Original URL: http://www.theregister.co.uk/2005/08/08/lse_rebuts_home_office_rebuttal_on_id_card_costs/

ID cards: Home Office pursued over LSE rebuttal

Wrong tree, wrong bark

By eGov Monitor Weekly

Posted in Policy, 8th August 2005 13:16 GMT

Home Office attempts to quash academics' criticism of the planned national identity system appear to have backfired badly, prompting a fresh round of questions about the scheme's chances of success.

The London School of Economics says the Department's recent rebuttal of their critique of the Government's identity cards scheme was misleading and inaccurate, containing "substantial errors and misrepresentation of fact".

Last month the Home Office fiercly attacked the LSE's highly-critical findings, particularly on the ID scheme's potential cost, rejecting the report as "confused" and based on "misguided assumptions". Officials also dismissed out of hand their alternative model for a safer, more secure identity system.

In the latest controversy, the LSE claims the Home Office mispresented their analysis and made irrelevant and unfounded assertions to support its arguments. Their concerns are detailed in a point-by-point commentary of the Department's rebuttal, released late on 5 August.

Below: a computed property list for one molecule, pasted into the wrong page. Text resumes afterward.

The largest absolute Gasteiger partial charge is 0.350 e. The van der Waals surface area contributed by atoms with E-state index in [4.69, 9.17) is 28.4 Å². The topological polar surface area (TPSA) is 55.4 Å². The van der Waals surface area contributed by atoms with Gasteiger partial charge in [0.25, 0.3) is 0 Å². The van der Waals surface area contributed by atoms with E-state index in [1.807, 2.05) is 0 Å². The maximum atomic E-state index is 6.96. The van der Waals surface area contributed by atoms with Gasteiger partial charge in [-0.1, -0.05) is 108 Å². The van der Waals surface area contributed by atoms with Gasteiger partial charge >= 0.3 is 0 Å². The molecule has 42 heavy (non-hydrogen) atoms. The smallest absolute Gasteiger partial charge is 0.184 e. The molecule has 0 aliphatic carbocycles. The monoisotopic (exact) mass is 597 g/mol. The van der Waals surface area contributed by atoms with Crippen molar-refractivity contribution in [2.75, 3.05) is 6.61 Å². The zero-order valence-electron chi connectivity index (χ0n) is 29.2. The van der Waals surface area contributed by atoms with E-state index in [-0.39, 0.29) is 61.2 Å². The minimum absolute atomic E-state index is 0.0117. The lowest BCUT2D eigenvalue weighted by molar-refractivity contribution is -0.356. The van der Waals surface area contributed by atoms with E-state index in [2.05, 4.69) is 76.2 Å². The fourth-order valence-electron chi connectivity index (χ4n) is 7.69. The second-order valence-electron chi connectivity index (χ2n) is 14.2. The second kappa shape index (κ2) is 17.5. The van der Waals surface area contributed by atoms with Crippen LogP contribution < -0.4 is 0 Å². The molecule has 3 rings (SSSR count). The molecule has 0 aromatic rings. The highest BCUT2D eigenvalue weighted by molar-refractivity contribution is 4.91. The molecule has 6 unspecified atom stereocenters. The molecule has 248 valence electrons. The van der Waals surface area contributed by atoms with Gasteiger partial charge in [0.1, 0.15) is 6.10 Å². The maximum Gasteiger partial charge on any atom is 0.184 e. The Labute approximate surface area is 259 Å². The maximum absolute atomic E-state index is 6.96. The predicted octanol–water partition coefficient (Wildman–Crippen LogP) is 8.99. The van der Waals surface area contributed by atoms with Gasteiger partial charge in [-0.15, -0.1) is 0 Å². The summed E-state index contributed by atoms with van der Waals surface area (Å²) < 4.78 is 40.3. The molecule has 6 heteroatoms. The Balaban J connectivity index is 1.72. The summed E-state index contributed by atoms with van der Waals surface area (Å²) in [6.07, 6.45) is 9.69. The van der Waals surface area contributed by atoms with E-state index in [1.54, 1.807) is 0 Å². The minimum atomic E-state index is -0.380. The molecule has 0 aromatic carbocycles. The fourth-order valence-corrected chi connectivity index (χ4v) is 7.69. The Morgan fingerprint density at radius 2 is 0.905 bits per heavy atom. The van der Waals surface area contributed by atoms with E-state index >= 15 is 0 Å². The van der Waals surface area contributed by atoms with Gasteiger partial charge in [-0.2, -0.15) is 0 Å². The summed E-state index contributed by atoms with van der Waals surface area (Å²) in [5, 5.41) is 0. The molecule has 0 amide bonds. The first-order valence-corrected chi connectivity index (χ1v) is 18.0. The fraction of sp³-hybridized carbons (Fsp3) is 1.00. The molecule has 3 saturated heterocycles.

As just one example, the LSE's cost-analysis of the scheme assumed that one in 10 ID cards would need replacing. The Home Office responded that the damage and loss rate for passports was just three per cent. The LSE says this figure "bears no relation whatever to the higher rate for cards that are in general and constant use".

The Home Office's response also appears to have made a number of new claims about the project which the LSE says need to be clarified.

Among these is the Department's claim that background checks on applicants would be "largely automated", which according to the LSE, seems to contradict what officials and ministers have said publicly.

In its rebuttal. the Home Office also stated that its scheme would involve "one central register". The LSE highlight that elsewhere, officials said that data would be stored in a "small number" of environments.

More seriously, there are claims that the Home Office also mispresented the European Commissioner for Human Rights' stated opinion on identity cards, regarding the legality of their scheme. "The Home Office's proposal could not be further from the requirements set out by the Commissioner", said the LSE.

The academics plan to use the new information disclosed by the Home Office to inform 'Version Two' of its report, due for publication in the autumn.

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